THE STORY OF THE EIGHT HAWAIIAN ISLANDS
Our 2023 lūʻau theme, "Hoʻolauna Hawaiʻi," can be directly translated to "Introducing Hawaiʻi." From mauka to makai, our home is rich in Native Hawaiian culture and the stories of our ancestors, perpetrating the values that have been passed down for generations. As people have flocked to our shores in hopes of immersing themselves in aloha and the Hawaiian culture, a romanticized and commercialized version of Hawaiʻi has become what is plastered upon magazines and advertisements. With this, visitors are given preconceived notions about Hawaiʻi, and our land - our ʻāina - has suffered the consequences. With our lūʻau theme "Hoʻolauna Hawaiʻi," we hope to guide you through a journey across the islands, presenting Hawaiʻi through our eyes - the true Hawaiʻi - providing you with a little more Hawaiian history and the unique aspects of our eight Hawaiian Islands.
A BRIEF HISTORY OF THE HAWAIIAN ISLANDS
The Hawaiian Islands were first settled in around 400 C.E. when Polynesians from the Marquesas Islands traveled to Hawaiʻi by canoe. The early settlers were highly skilled farmers and fishermen living in small communities ruled by chieftains who battled each other for territory.
In 1778, the first European, Captain James Cook, set foot in Hawaiʻi, landing on the island of Kauaʻi. Years later when he revisited the Islands, Cook was killed in a confrontation with the Hawaiians at Kealakekua Bay on the Big Island of Hawaiʻi.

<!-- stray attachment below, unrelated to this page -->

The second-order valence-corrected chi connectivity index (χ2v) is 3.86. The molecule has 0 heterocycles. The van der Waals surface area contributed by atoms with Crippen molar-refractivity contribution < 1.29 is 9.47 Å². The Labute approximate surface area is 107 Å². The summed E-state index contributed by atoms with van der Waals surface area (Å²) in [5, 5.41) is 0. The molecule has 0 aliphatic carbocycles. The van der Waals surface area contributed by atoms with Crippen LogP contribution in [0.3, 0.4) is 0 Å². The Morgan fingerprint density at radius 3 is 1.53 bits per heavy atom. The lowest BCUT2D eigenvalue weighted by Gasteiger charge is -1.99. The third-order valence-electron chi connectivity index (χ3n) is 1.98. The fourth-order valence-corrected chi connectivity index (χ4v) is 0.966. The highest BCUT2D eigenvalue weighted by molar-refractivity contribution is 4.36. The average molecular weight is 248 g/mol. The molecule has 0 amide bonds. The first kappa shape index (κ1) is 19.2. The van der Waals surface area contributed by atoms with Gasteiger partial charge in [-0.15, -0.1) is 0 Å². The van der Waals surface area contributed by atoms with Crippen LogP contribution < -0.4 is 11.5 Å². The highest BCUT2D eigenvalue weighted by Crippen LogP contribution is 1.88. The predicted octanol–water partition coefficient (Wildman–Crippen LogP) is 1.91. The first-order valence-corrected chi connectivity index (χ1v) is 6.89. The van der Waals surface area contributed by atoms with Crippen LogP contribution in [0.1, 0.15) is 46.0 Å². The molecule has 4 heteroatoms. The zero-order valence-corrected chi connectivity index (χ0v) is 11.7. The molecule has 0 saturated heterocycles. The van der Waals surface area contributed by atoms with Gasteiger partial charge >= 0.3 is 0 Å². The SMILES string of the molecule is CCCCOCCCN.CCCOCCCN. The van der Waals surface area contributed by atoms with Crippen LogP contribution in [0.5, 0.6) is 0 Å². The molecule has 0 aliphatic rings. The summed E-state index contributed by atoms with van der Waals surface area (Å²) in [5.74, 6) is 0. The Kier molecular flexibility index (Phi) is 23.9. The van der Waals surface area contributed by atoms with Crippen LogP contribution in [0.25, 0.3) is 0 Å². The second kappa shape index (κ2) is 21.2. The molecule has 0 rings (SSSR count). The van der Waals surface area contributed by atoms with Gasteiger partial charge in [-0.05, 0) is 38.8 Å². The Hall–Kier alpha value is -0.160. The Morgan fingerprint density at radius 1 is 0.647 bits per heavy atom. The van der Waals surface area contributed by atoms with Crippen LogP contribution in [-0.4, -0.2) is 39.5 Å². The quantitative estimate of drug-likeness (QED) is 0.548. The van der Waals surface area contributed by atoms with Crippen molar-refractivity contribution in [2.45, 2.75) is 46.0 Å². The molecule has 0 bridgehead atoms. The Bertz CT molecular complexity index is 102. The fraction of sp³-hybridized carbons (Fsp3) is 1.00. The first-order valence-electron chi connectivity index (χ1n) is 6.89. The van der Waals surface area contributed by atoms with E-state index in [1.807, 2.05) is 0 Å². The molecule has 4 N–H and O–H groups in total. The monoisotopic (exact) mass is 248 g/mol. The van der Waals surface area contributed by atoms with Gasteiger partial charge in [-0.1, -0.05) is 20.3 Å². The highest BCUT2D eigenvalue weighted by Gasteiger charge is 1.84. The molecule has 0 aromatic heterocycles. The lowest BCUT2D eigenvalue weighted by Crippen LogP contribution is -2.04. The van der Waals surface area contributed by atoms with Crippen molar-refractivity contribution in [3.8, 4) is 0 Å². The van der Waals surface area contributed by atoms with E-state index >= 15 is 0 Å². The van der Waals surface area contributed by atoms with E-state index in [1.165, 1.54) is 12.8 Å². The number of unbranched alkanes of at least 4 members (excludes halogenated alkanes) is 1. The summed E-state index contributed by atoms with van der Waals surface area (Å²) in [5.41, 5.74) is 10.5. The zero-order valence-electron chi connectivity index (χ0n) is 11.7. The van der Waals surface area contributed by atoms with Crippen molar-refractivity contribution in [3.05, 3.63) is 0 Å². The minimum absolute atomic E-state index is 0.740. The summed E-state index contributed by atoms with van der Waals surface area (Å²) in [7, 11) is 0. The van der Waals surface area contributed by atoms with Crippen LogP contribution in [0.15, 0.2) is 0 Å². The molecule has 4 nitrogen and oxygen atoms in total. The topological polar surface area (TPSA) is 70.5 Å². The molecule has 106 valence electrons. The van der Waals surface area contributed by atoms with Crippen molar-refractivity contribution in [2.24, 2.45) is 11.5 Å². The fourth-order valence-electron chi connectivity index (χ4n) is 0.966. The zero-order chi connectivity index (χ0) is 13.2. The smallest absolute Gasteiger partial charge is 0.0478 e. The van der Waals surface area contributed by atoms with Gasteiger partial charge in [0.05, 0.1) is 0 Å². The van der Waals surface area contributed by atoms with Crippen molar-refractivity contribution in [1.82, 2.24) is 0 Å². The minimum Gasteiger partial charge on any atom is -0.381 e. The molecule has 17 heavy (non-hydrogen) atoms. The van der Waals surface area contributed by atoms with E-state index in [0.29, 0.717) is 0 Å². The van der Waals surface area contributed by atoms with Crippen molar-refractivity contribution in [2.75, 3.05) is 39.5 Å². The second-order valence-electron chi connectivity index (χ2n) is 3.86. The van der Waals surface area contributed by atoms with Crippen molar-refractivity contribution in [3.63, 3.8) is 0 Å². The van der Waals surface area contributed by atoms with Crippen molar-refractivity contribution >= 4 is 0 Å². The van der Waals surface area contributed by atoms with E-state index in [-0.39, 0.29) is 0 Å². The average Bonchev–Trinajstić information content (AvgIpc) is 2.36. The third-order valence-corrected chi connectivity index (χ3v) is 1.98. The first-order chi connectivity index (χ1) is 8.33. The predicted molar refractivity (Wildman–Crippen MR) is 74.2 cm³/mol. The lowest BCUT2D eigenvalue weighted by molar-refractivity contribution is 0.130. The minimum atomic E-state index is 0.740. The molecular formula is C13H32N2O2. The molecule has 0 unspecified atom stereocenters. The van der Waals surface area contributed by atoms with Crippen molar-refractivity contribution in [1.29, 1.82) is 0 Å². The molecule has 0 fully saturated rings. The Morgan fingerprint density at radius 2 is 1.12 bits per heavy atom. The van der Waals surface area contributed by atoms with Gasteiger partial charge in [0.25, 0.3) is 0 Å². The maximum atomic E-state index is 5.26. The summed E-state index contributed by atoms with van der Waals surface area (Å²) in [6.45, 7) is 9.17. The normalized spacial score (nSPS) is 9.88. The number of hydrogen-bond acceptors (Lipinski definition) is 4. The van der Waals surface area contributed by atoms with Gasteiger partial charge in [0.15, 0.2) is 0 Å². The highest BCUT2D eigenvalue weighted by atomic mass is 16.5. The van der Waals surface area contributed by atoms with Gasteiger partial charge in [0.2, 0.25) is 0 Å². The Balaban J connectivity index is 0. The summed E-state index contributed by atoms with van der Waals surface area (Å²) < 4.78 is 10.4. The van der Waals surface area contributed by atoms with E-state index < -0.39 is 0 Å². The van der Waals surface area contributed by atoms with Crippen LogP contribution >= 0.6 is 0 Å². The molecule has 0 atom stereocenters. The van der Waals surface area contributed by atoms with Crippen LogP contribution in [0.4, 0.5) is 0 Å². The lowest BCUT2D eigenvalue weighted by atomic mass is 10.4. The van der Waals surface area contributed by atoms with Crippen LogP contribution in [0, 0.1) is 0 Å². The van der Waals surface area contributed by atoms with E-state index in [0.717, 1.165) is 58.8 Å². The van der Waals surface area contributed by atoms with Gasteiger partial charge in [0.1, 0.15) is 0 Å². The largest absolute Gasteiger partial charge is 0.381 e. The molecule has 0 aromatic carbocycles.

Between 1791 and 1810, King Kamehameha conquered other rulers and united the Hawaiian Islands into one kingdom.
In 1820, the first Christian missionaries arrived followed by Western traders who brought diseases that devastated the Hawaiian population. When Captain Cook arrived there were over 300,000 Native Hawaiians, and by 1853 the native population was down to 70,000.
In 1893, American colonists controlled Hawaiʻi's sugar-based economy and began to overthrow the Hawaiian monarchy, imprisoning the last Hawaiian ruler, Queen Liliʻuokalani in her own palace and forcing her to abdicate. Hawaiʻi was made a U.S. territory in 1900 and became the 50th state in 1959.
FACTS ABOUT EACH OF THE EIGHT MAIN HAWAIIAN ISLANDS
HAWAIʻI ISLAND ("THE BIG ISLAND")
Island Flower: ʻŌhʻia Lehua
Island Color: Red
Interesting Facts: The Big Island is home to four volcanoes, Kilauea, Mauna Loa, Hualalai, & Kohala, with Kilauea erupting as we speak. Mauna Loa is the largest active volcano on Earth. Mauna Kea, a dormant volcano, also lives on Hawaiʻi Island and is the tallest mountain on Earth when measured from base (sea floor) to peak at more than 33,500 feet. Additionally, the famous Merrie Monarch hula competition/festival is held on the Big Island in Hilo each year.
MAUI ("THE VALLEY ISLE")
Island Flower: Lokelani Rose
Island Color: Pink
Interesting Facts: Maui is the second largest Hawaiian Island, and approximately 10,000 humpback whales migrate to Maui each year. Maui is also home to one of the three volcanic atolls on earth, Molokini Crater, and is nicknamed "The Valley Isle" because of itʻs unique geography, with an interior sitting only 200ft above sea level while being flanked with mountains.